Updated: 3 days ago
The rose hip is a pod filled with little seeds, found at the base of any rose flower, they grow after the petals have fallen post-summer in early to mid-autumn. All types of rose hips are eatable. The humble and foragable rose hips contain wound healing, immune boosting, and anti-inflammatory properties and are ripe for picking this month!
'Rose hips are high in antioxidants, particularly vitamin C. These compounds may offer various benefits for health.' - Healthline
For the skin
The combination of vitamin C and fatty acids replenishes and protects your skin, these properties are effective for healing wounds, cuts and grazes.
Follow this simple recipe by Liz Earle for making Rose hip infused oil from home.*
*It is always wise to do a patch test before putting anything on your skin, just in case.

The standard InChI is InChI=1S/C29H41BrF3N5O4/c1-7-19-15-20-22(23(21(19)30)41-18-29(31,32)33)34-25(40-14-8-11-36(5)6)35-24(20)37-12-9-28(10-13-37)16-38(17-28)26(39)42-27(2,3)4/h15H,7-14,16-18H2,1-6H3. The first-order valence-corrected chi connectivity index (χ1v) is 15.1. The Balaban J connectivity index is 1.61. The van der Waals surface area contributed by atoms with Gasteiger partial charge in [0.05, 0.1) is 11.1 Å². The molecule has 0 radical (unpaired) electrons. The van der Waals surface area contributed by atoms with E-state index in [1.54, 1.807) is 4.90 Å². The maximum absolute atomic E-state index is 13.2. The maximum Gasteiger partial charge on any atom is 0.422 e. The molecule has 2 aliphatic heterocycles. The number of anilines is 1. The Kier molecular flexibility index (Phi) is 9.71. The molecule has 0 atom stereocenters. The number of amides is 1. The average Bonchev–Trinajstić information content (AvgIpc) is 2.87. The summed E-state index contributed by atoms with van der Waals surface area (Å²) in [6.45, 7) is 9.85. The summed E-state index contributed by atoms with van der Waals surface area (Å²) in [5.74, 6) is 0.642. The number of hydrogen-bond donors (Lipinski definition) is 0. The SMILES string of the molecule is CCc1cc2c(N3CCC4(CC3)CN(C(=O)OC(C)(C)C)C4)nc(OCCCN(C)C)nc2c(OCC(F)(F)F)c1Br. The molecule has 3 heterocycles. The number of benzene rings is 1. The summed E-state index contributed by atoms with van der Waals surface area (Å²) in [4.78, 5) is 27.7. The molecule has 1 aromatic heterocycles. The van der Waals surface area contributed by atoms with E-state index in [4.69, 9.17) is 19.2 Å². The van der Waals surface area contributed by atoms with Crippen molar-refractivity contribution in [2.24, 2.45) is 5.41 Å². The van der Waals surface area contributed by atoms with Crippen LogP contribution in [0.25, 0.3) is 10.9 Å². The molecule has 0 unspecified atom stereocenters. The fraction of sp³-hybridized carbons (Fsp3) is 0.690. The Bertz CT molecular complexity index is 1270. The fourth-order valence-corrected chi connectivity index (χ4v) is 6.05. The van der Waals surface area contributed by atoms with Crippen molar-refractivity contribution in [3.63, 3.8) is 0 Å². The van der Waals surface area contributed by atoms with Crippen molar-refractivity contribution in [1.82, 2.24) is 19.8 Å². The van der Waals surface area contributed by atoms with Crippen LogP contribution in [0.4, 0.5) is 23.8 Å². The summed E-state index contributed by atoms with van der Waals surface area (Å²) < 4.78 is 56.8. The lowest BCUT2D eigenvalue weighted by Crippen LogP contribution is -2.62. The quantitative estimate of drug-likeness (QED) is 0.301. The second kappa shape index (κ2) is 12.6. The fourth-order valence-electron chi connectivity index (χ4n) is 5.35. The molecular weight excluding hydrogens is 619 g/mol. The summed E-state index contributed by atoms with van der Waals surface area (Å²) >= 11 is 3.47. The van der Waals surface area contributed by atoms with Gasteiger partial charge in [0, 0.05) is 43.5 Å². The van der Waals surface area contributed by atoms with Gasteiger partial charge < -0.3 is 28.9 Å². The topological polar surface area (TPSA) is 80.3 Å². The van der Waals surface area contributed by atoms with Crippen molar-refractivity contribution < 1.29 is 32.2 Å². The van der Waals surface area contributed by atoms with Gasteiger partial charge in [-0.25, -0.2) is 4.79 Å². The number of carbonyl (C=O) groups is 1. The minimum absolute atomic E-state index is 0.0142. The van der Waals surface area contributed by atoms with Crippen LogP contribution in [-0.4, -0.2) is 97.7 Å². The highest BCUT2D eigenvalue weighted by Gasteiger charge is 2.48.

Immunity boosting syrup
Vitamin C is a disease-fighting antioxidant, therefore rose hips are an excellent immunity booster for these winter months. Below are pictures of Maud's process for making rose hip syrup. Maud recommends keeping the syrup in the fridge and taking one teaspoon daily to give your immune system the helping hand it may need.
Have a look at this simple Rose hip syrup recipe by Hugh Fearnley-Whittingstall.
'I have also made a slightly fermented Rose hip drink by mixing the saved pulp of the syrup with more water and adding a spoon of sauerkraut brine. I let it ferment overnight in a jar closed with a muslin cloth and then place in the fridge with a lid and slow fermented for 1 week, checking that the bubbles are not building up too much. It tastes great!' - Maud, co-director of Sunny Jar Eco Hub
- If the rose hips are too hard, put in the freezer for 24hrs, then leave to defrost to simulate the first frost when they are at the sweetest and softest.
- Any rose hip recipe should be strained to get rid of the little hairs that protect the seeds, use a double layer of muslin to strain.
- Remember to leave plenty for the birds and insects when picking!
Sunny Jar Team X